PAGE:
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Kidney Week

Abstract: PO0746

Contingency Planning for COVID-19: Feasibility of Twice Weekly Hemodialysis in a Large Canadian Cohort

Session Information

Category: Coronavirus (COVID-19)

  • 000 Coronavirus (COVID-19)


  • Clark, David, Dalhousie University Faculty of Medicine, Halifax, Nova Scotia, Canada
  • West, Kenneth A., Dalhousie University Faculty of Medicine, Halifax, Nova Scotia, Canada
  • Tennankore, Karthik K., Dalhousie University Faculty of Medicine, Halifax, Nova Scotia, Canada

Reducing hemodialysis treatments from three times weekly to twice weekly is a potential strategy to lessen potential exposure/transmission of COVID-19 while allowing hemodialysis units to operate with fixed/reduced resources. As part of contingency planning at a large Canadian center, all facility-based hemodialysis patients were reviewed in advance for candidacy of a reduced “twice weekly” schedule.


All prevalent patients receiving at least thrice weekly, facility-based hemodialysis - affiliated with the QEII Halifax, Nova Scotia, Canada - were systematically reviewed in a stepwise manner, using accepted criteria for implementing twice weekly hemodialysis (Fig. 1).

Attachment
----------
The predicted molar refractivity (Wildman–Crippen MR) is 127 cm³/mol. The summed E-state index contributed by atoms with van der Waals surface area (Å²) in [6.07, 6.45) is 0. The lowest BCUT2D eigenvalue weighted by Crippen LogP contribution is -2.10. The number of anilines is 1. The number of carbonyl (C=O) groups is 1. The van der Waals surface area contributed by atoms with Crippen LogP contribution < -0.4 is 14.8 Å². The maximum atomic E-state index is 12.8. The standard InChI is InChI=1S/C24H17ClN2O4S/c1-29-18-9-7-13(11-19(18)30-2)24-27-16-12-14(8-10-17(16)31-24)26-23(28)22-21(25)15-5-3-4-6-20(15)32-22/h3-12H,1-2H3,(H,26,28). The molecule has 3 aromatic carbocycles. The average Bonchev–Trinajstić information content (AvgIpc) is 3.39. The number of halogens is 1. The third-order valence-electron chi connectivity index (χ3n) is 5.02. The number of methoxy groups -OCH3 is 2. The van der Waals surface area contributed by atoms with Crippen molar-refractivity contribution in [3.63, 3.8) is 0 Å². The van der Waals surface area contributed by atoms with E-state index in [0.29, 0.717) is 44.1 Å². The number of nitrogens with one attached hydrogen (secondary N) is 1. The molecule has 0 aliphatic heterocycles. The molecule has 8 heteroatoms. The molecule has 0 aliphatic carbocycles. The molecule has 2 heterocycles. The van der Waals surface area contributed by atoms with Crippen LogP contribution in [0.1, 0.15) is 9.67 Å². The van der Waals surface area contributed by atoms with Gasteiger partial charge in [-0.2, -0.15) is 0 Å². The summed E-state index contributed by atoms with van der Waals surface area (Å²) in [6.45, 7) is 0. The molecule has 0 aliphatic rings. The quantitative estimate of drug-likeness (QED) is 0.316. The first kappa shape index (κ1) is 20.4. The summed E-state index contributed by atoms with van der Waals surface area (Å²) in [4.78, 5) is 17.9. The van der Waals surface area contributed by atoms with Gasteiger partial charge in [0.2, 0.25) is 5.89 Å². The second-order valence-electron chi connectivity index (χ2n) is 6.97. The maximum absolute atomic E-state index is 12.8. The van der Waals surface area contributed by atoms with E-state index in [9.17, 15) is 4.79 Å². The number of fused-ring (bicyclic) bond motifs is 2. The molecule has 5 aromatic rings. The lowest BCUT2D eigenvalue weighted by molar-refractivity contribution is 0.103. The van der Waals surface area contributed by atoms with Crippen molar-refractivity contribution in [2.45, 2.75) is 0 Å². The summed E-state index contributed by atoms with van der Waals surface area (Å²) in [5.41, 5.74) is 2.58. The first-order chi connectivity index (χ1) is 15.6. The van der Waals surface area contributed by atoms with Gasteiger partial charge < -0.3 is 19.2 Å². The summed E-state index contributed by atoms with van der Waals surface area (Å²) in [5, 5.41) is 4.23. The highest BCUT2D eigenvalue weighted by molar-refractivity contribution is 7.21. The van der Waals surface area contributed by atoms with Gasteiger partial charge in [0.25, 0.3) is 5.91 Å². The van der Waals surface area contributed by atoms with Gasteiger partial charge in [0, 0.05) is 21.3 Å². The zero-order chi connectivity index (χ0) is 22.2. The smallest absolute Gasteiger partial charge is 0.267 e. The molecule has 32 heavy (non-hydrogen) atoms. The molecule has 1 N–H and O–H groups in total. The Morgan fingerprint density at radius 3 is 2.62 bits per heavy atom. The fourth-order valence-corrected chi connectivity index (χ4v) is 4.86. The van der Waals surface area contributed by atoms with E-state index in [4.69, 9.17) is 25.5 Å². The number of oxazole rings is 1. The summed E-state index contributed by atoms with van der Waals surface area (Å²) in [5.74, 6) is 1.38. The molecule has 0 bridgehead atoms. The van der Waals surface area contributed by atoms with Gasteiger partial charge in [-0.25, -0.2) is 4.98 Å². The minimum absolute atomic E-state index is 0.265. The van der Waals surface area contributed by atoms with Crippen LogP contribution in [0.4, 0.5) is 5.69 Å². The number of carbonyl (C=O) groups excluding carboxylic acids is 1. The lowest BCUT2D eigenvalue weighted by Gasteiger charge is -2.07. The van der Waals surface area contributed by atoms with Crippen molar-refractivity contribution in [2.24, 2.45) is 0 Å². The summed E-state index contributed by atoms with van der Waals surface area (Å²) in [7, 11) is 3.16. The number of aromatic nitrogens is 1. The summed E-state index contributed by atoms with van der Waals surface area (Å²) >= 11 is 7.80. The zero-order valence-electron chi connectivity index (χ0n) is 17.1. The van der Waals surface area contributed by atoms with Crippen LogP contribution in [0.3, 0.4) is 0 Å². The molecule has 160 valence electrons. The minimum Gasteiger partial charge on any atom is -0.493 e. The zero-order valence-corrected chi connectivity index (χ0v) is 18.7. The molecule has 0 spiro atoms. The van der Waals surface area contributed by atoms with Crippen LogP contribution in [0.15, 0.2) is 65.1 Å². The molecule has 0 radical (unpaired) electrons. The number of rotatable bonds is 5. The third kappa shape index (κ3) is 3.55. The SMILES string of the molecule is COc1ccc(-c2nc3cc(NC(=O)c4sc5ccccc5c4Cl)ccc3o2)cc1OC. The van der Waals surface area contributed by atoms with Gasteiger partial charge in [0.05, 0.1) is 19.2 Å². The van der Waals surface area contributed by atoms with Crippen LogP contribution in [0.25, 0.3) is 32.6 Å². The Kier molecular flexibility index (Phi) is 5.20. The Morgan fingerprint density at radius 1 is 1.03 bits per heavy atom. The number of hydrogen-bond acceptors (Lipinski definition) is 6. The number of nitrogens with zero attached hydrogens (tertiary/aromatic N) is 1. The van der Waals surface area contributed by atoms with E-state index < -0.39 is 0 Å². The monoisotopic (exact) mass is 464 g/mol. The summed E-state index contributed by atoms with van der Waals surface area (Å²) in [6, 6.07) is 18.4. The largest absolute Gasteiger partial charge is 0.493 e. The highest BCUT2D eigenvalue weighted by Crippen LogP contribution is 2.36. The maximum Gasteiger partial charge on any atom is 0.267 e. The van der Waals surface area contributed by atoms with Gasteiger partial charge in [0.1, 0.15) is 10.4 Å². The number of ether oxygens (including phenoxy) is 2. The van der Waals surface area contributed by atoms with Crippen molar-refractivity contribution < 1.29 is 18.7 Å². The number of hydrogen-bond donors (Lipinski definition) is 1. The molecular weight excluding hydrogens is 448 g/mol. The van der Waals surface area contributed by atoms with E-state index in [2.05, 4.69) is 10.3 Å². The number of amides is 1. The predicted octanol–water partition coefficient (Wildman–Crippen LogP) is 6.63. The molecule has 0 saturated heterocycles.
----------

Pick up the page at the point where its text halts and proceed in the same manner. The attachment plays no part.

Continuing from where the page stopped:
Of 473 patients assessed, only 18 (4%) fulfilled criteria for twice weekly hemodialysis (Fig 1.) Of these patients, average age was 63 ± 12 (SD) years, 61% were diabetic, 95% Caucasian; and at least 67% receiving dialysis for 6+ months prior to assessment. 83% of qualifying patients missed 0 treatments in the preceding month, and none missed >1 treatment. Average for serum albumin was 36 ± 4 g/L, Urea reduction ratio, 72.7, and residual urea clearance, 5.7 ± 2.7 mL/min/1.73m2.


Although feasible, a twice weekly hemodialysis strategy applied to a small proportion of our patient population, potentially reflecting an 'intention to defer' strategy for initiating dialysis.

Figure 1. Stepwise approach and selection criteria to review all facility-based hemodialysis patients for candidacy of twice weekly hemodialysis (N=473).*Patients who fulfilled interdialytic fluid gain and serum potassium criteria were assessed by primary nephrologist for eligibility using each of: III. good nutritional status, IV. no clinical evidence of fluid overload, and VI. infrequent hospitalization/easily manageable co-morbid conditions (cardiovascular and pulmonary).